“Totto-chan” is the title of a compendium of autobiographical essays written by Tetsuko Kuroyanagi about her childhood education. As a first grade Japanese student, she was expelled from her first school just after a few weeks for being inquisitive and “disruptive”. She was then accepted at another school with an unusual but very enlightened teaching philosophy. The collection of essays is about her memorable time at this school before World War II.
One of the stories recounted how Totto-chan dropped her favourite purse into the school toilet because of a curious habit of peering down the toilet hole after using it. In the late 1930s, Japanese toilets drained into a cesspool which was emptied manually, much like how sewage in Singapore was managed in that era. Refusing to give up the purse as lost, she started emptying the cesspool herself through a manhole using a long-handled wooden ladle used for gardening. After inspecting each ladleful of foul-smelling contents, she would empty the ladle onto the ground around the manhole.
Before long, there was a large, fetid pile around her and class was starting. Yet she decided to continue on her quest for her purse.
The school headmaster happened to pass by and asked her what she was doing. After hearing her explanation, he said in a friendly tone, “You’ll put it all back when you’ve finished, won’t you?” before continuing on his stroll around the school.
Needless to say, Totto-chan did not recover her purse. But she kept her promise and replaced all the contents back into the cesspool, smoothed the ground and put the manhole cover back properly. And she was satisfied that she had done all she could to recover her purse.
The author commented that “Most adults, on discovering Totto-chan in such a situation, would have reacted by exclaiming, ‘What on earth are you doing!’ or ‘Stop that, it’s dangerous!’ or, alternatively, offering to help.” How true.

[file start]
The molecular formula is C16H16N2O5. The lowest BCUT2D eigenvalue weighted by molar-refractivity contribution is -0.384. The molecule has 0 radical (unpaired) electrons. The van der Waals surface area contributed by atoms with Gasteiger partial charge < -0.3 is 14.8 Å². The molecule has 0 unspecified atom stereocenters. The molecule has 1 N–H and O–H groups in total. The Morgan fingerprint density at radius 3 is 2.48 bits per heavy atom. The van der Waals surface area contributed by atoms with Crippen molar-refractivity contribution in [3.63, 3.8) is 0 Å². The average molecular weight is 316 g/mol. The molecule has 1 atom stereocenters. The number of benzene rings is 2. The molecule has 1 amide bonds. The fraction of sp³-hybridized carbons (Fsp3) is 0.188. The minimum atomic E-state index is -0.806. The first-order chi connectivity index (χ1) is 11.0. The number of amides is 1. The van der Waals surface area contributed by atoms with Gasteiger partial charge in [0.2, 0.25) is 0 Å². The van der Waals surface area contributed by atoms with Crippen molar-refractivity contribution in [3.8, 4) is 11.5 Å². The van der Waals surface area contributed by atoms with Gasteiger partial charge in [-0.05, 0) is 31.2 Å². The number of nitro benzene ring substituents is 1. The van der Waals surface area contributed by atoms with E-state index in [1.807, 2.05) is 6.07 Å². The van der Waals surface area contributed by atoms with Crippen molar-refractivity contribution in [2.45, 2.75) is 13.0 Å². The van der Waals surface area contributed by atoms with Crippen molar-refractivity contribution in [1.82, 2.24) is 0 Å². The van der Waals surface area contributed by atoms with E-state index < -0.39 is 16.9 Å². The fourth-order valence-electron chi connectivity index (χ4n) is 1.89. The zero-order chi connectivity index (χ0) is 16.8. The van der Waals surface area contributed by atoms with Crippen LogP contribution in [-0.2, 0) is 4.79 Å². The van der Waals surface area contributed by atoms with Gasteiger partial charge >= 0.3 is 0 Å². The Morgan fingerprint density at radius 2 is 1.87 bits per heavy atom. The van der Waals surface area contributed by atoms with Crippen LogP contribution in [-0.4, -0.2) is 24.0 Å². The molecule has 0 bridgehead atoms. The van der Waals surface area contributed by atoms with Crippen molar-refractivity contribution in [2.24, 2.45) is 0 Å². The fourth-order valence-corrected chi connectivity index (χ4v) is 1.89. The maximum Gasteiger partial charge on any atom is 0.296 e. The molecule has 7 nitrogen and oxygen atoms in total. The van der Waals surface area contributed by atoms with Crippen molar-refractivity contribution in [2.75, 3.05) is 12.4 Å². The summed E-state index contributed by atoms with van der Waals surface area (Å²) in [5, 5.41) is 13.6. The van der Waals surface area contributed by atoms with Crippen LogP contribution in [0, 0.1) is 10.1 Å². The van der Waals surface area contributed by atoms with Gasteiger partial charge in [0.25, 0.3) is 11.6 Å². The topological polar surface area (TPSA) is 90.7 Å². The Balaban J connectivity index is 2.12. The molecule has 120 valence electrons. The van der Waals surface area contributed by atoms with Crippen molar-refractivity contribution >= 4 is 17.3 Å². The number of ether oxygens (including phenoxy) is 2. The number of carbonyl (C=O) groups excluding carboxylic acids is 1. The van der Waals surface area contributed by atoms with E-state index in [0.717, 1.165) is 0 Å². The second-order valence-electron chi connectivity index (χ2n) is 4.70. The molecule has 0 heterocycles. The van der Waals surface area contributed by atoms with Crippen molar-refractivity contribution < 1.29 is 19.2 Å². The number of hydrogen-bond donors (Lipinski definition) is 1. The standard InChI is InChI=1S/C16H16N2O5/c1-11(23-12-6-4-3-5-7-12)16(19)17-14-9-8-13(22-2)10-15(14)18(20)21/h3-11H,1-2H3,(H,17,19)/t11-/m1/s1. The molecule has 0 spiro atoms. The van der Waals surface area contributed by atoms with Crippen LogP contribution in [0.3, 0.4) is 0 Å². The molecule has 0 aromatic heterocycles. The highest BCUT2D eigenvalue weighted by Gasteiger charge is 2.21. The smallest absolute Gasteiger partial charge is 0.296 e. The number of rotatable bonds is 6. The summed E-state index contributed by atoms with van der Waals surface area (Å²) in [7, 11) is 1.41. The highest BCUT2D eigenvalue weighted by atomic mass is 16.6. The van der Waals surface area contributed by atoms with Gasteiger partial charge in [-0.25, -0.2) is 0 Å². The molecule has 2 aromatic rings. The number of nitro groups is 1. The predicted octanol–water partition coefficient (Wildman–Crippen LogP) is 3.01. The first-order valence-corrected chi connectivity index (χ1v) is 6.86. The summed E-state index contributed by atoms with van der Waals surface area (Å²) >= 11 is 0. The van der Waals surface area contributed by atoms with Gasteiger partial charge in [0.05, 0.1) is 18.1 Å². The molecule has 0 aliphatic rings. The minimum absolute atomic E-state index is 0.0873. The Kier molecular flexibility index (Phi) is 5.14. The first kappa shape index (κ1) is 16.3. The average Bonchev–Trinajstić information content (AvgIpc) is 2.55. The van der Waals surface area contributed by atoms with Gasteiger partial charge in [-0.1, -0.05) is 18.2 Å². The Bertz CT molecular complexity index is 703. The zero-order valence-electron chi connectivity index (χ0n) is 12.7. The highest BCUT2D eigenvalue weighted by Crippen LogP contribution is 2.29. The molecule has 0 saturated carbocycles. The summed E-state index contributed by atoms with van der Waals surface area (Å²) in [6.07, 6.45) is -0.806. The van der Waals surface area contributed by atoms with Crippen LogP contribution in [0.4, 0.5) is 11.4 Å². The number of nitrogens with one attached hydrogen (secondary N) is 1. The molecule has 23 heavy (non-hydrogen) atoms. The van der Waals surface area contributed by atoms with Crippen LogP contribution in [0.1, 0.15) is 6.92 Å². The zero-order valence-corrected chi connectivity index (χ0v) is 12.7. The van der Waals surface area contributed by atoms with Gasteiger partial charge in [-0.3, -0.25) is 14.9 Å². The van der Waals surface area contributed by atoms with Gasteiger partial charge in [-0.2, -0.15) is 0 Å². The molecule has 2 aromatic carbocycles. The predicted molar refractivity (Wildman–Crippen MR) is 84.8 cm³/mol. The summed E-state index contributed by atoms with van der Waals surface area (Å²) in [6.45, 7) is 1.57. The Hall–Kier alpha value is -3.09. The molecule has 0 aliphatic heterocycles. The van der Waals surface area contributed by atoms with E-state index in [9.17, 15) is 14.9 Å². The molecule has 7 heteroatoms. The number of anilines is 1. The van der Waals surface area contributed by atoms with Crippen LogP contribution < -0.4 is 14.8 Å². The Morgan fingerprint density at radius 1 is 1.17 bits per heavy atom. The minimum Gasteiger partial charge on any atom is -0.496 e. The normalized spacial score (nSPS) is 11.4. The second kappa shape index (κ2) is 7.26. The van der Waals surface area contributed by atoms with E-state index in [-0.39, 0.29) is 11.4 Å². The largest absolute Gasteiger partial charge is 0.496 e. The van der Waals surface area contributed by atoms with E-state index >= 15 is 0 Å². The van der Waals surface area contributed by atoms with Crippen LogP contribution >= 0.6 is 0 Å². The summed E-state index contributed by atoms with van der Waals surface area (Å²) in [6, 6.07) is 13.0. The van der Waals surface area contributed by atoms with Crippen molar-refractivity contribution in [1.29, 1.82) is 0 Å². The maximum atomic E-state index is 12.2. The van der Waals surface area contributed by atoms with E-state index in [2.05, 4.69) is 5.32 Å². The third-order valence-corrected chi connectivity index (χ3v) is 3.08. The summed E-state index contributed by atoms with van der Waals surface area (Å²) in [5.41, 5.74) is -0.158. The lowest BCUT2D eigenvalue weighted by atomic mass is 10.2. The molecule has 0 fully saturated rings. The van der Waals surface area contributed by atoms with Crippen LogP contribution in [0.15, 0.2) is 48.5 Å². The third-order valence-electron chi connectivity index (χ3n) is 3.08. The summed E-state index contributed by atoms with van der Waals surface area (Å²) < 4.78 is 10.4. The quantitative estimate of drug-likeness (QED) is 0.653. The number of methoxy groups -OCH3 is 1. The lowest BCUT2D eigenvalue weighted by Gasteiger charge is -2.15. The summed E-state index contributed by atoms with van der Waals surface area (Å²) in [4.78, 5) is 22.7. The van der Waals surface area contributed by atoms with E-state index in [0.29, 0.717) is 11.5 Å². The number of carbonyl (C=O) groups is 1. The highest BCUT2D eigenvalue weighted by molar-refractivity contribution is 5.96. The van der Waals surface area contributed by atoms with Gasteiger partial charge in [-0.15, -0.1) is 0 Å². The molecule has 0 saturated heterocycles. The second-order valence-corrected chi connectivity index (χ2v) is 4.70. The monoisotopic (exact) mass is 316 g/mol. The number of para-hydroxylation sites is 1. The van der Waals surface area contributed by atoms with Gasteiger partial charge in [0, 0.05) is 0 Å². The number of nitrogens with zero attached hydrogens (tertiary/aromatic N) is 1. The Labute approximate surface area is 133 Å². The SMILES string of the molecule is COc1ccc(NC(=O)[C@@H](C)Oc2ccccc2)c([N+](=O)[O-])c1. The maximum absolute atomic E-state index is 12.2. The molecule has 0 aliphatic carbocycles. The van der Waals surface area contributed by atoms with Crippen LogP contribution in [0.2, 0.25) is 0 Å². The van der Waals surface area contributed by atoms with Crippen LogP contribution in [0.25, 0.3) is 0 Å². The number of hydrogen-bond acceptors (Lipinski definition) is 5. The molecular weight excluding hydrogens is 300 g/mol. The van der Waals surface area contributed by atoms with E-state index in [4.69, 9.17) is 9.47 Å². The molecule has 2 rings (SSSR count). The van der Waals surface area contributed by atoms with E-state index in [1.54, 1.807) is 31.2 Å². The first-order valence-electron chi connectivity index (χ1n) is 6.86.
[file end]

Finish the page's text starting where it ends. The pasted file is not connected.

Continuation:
After the incident, Totto-chan broke the curious habit of peering down the toilet hole every time she used it. Both she and her mother had new-found respect for the school headmaster and she felt that he was someone she could trust completely.
What a beautiful lesson this story holds for all of us. Through our understanding of social norms, safety and what is right and good, we shape the behaviour of our children and of each other by the things that we say and the body language that we exhibit. By the urgency in our voices or by the disapproving frowns on our brows are our speech and behaviour molded.
When that happens beyond a certain point, authenticity will start to be lost. In the extreme, truths may be exchanged for lies, as seen in the story “The Emperor’s New Clothes” by Hans Christian Anderson.
So, “Let your speech always be gracious, seasoned with salt, so that you may know how you ought to answer each person.” (Col 4:6) For only in a truly gracious community will there be authentic relationships as we bare our hearts to each other without fear of judgement. It is only in a gracious community that truth can be heard, fully understood and applied. May the Lord help us all to grow in grace and truth.
By Dr Ong Kiat Hoe, Elder (YCKC Bulletin 14&15 May 2016)